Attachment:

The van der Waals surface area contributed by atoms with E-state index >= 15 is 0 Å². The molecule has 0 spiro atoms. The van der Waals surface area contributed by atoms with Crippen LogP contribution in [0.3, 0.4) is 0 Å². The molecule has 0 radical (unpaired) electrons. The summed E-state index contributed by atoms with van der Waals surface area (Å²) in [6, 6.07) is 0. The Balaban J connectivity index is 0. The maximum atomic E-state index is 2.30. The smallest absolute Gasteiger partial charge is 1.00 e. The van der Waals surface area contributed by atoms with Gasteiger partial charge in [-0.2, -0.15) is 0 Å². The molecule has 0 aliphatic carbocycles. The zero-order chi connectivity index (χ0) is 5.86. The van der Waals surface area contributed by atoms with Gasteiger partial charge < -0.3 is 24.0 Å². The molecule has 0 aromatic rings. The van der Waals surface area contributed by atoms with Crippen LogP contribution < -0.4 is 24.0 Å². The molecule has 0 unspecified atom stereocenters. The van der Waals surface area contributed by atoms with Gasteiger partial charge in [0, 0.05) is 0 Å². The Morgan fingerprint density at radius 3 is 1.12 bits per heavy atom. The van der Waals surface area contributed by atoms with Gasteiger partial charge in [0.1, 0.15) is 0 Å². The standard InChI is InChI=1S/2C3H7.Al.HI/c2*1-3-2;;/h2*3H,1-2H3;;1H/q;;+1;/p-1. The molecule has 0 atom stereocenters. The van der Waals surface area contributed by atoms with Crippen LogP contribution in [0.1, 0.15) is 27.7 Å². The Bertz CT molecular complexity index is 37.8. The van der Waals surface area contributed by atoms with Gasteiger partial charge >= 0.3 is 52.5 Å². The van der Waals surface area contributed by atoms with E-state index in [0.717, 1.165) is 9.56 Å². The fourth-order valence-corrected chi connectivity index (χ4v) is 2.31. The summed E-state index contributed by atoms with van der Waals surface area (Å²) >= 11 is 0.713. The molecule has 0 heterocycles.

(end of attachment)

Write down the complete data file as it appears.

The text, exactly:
The van der Waals surface area contributed by atoms with E-state index >= 15 is 0 Å². The molecule has 0 spiro atoms. The van der Waals surface area contributed by atoms with Crippen LogP contribution in [0.3, 0.4) is 0 Å². The molecule has 0 radical (unpaired) electrons. The summed E-state index contributed by atoms with van der Waals surface area (Å²) in [6, 6.07) is 0. The Balaban J connectivity index is 0. The maximum atomic E-state index is 2.30. The smallest absolute Gasteiger partial charge is 1.00 e. The van der Waals surface area contributed by atoms with Gasteiger partial charge in [-0.2, -0.15) is 0 Å². The molecule has 0 aliphatic carbocycles. The zero-order chi connectivity index (χ0) is 5.86. The van der Waals surface area contributed by atoms with Gasteiger partial charge < -0.3 is 24.0 Å². The molecule has 0 aromatic rings. The van der Waals surface area contributed by atoms with Crippen LogP contribution < -0.4 is 24.0 Å². The molecule has 0 unspecified atom stereocenters. The van der Waals surface area contributed by atoms with Gasteiger partial charge in [0, 0.05) is 0 Å². The Morgan fingerprint density at radius 3 is 1.12 bits per heavy atom. The van der Waals surface area contributed by atoms with Gasteiger partial charge in [0.1, 0.15) is 0 Å². The standard InChI is InChI=1S/2C3H7.Al.HI/c2*1-3-2;;/h2*3H,1-2H3;;1H/q;;+1;/p-1. The molecule has 0 atom stereocenters. The van der Waals surface area contributed by atoms with Crippen LogP contribution in [0.1, 0.15) is 27.7 Å². The Bertz CT molecular complexity index is 37.8. The van der Waals surface area contributed by atoms with Gasteiger partial charge >= 0.3 is 52.5 Å². The van der Waals surface area contributed by atoms with E-state index in [0.717, 1.165) is 9.56 Å². The fourth-order valence-corrected chi connectivity index (χ4v) is 2.31. The summed E-state index contributed by atoms with van der Waals surface area (Å²) >= 11 is 0.713. The molecule has 0 heterocycles.